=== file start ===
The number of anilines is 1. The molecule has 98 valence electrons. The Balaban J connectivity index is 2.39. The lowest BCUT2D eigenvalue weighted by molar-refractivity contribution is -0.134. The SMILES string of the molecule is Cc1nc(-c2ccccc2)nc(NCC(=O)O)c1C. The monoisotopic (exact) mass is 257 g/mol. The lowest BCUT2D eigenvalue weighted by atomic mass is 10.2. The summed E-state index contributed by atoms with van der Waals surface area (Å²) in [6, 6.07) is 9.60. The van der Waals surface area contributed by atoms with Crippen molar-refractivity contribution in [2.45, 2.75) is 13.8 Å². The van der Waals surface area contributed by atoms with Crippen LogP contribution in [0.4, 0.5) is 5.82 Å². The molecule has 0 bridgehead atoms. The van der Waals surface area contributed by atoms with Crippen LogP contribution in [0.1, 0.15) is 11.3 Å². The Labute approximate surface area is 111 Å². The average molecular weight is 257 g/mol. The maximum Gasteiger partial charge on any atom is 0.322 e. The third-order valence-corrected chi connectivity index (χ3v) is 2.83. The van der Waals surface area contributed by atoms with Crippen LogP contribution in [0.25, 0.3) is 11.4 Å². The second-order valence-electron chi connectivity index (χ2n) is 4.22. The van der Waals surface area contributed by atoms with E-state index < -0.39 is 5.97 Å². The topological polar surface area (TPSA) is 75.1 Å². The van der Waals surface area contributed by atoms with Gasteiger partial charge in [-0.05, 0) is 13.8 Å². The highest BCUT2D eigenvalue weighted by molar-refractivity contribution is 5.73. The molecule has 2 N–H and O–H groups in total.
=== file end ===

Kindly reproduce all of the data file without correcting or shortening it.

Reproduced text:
The number of anilines is 1. The molecule has 98 valence electrons. The Balaban J connectivity index is 2.39. The lowest BCUT2D eigenvalue weighted by molar-refractivity contribution is -0.134. The SMILES string of the molecule is Cc1nc(-c2ccccc2)nc(NCC(=O)O)c1C. The monoisotopic (exact) mass is 257 g/mol. The lowest BCUT2D eigenvalue weighted by atomic mass is 10.2. The summed E-state index contributed by atoms with van der Waals surface area (Å²) in [6, 6.07) is 9.60. The van der Waals surface area contributed by atoms with Crippen molar-refractivity contribution in [2.45, 2.75) is 13.8 Å². The van der Waals surface area contributed by atoms with Crippen LogP contribution in [0.4, 0.5) is 5.82 Å². The molecule has 0 bridgehead atoms. The van der Waals surface area contributed by atoms with Crippen LogP contribution in [0.1, 0.15) is 11.3 Å². The Labute approximate surface area is 111 Å². The average molecular weight is 257 g/mol. The maximum Gasteiger partial charge on any atom is 0.322 e. The third-order valence-corrected chi connectivity index (χ3v) is 2.83. The van der Waals surface area contributed by atoms with Crippen LogP contribution in [0.25, 0.3) is 11.4 Å². The second-order valence-electron chi connectivity index (χ2n) is 4.22. The van der Waals surface area contributed by atoms with E-state index < -0.39 is 5.97 Å². The topological polar surface area (TPSA) is 75.1 Å². The van der Waals surface area contributed by atoms with Gasteiger partial charge in [-0.05, 0) is 13.8 Å². The highest BCUT2D eigenvalue weighted by molar-refractivity contribution is 5.73. The molecule has 2 N–H and O–H groups in total.